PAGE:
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Banks caused crash

I’m sure we all agree with Steve Halden about the importance of promoting British manufacturing and exports, (We must help the young, Adver November 25), especially with Brexit looming.

However, he goes on to say the economic crash of 2008 was because Labour over-invested in the public services and neglected manufacturing industry. This is nonsense. The crash was worldwide.

It was caused by unsustainable bank lending, with the first signs of trouble coming from the American fund managers BNP Paribas on August 9, 2007. In the UK Northern Rock ran into trouble barely a month later and was nationalised by Labour in February, 2008. Thereafter many banks either went under or had to be rescued not only in the UK but in America and elsewhere.

Trouble rumbled on until October, 2008, when the three largest Iceland banks collapsed. Gordon Brown then rather cleverly stretched the powers of our anti-terrorism laws to justify freezing the Iceland banks’ assets in the UK, thus saving as much as he could for the UK investors. At the same time he was pouring money into RBS, Lloyds TSB, HBOS and others to keep them afloat.

Britain wasn’t the only country to suffer. The USA lost a quarter of a million jobs in October, 2008, alone and I don’t think their guys blamed the British Labour government for that. There was a huge slump in our manufacturing output between 2006 and 2008 because demand for UK products simply melted away. Our index of manufacturing output stood at 110 in November, 2006, and even ten years later had only slowly crept back up to 105.

The real worry is that many commentators believe regulation of the banks is still too weak and it will probably all happen again.

DON REEVE, Horder Mews ,Old Town

NHS needs funding

The Chancellor has promised £2.8bn for our NHS over four years.

However, this is not additional funding in the sense that it is not above what is required and doesn’t account for seven years of historic underfunding. According to esteemed organisations such as The King’s Fund, £4bn is what is required next year alone in order to keep pace with demand.

The £10bn that has been assigned for capital investment is a vehicle to dismantle our NHS by facilitating the process of Sustainability and Transformation Partnerships and the sale of NHS land as outlined by the Naylor report. This will not go on frontline patient care.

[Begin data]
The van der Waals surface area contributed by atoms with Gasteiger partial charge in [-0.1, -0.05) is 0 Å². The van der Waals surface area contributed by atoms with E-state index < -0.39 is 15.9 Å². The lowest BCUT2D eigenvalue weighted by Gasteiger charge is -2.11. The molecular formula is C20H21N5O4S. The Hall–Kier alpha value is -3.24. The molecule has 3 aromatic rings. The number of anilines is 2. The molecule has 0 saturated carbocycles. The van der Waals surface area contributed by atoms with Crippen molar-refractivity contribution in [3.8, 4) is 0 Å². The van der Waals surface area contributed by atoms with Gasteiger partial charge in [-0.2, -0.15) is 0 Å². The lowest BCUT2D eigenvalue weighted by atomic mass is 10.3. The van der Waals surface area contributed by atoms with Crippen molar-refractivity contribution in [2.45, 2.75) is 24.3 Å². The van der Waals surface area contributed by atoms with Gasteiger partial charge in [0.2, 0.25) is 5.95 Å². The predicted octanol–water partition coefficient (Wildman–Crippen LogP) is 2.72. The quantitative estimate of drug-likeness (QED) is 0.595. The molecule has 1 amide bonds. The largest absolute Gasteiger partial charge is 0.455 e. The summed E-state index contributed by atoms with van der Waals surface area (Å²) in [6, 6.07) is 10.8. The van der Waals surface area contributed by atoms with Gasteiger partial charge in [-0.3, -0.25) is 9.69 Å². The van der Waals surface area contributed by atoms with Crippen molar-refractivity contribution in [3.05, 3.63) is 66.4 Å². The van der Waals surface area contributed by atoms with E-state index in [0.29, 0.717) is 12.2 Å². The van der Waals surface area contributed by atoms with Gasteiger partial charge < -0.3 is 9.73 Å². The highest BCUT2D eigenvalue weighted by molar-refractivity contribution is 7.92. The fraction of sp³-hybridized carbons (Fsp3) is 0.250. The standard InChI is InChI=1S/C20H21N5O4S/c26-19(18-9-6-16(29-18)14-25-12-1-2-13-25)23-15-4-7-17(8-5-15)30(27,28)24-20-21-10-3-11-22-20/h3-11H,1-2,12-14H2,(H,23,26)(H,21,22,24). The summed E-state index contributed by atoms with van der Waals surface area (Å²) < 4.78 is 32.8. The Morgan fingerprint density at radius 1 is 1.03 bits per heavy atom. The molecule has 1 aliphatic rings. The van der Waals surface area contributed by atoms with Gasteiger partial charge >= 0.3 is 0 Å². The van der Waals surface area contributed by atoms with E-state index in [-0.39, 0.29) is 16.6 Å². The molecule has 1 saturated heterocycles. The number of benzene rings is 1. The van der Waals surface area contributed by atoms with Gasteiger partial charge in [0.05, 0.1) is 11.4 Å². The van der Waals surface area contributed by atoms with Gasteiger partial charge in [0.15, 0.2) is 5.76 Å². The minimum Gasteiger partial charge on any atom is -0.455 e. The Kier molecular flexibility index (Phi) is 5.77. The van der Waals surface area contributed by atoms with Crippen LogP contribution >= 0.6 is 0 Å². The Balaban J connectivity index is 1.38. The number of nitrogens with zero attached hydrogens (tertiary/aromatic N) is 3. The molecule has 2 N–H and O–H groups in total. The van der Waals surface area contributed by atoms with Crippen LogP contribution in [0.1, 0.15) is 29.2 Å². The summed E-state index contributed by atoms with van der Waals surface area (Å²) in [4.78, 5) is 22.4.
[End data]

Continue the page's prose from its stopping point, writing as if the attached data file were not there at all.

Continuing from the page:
It is also very disappointing that no extra funding has been allocated for social care, the demise of which has a huge impact on the budget of the National Health Service.

The immediate injection of £350 million for the NHS this winter is welcome, but it will not stretch far and comes very late. It remains to be seen whether this amount will be sufficient to avoid what last winter the Red Cross called “a humanitarian crisis”.

This government needs to take NHS funding much more seriously and spend more money in the right places if it genuinely wants to retain a publicly provided service, open to all and free at the point of use. This is not going to be achieved on the basis of this offering.

SAMANTHA WATHEN, Chair of Keep Our NHS Public, Swindon

Sacrificing our troops

John Crook writes “you will never stop wars, there will always be the bully states that need standing up to”.

I don’t agree that a world without wars is impossible but leaving that aside, Mr Crook’s comment evades the question of British militarism. Should young men and women be sacrificed in the interests of the British state when it, for example, joins up with the US to “bully” less armed states and grab control of their resources?

This greedy thirst for profit has been behind just about every British military incursion through history. There have been something like 29 military engagements since 1945 where service personnel were killed in countries they were not invited to and were not wanted in.

Our rulers have no regard for those sacrificed just as they have no regard for the victims of aggression or indeed for the mass of working people at home. Official remembrance spectacles studiously avoid this question.

Interestingly, ministry of defence figures show that now almost no military personnel are killed through hostile action. In 2014 and again in 2016 no military personnel were killed by hostile actions. This low death rate should be a cause for celebration.

But for Britain’s militarists it is a cause for concern. They are worried that public opinion now makes it harder to send troops for sacrifice in military adventures.

PETER SMITH, Woodside Avenue, Swindon

My views on war

I simply cannot let Peter Smith to get away with his outrageous paraphrasing of comments taken from a previous letter. Not because paraphrasing isn’t an acceptable literary technique, it is, but when he attempts to use it to suggest (1.) I am perpetuating a Conservative mindset and (2.) I advocate war and its attendant slaughter, I must object.

What I wrote was “that unfortunately war and conflict exists for many reasons and over millennia philosophers and wise men have sought to understand and explain the rationale which sees people fighting each other for territory, wealth and yes, security”.

It really is difficult to imagine how Peter has managed to extract a political viewpoint from that statement and even less to garner the opinion that ‘my philosophy’ is “when the war drums beat we should all pack up our troubles, wave the flag and let slaughter commence”.

Peter mentions oil – I didn’t.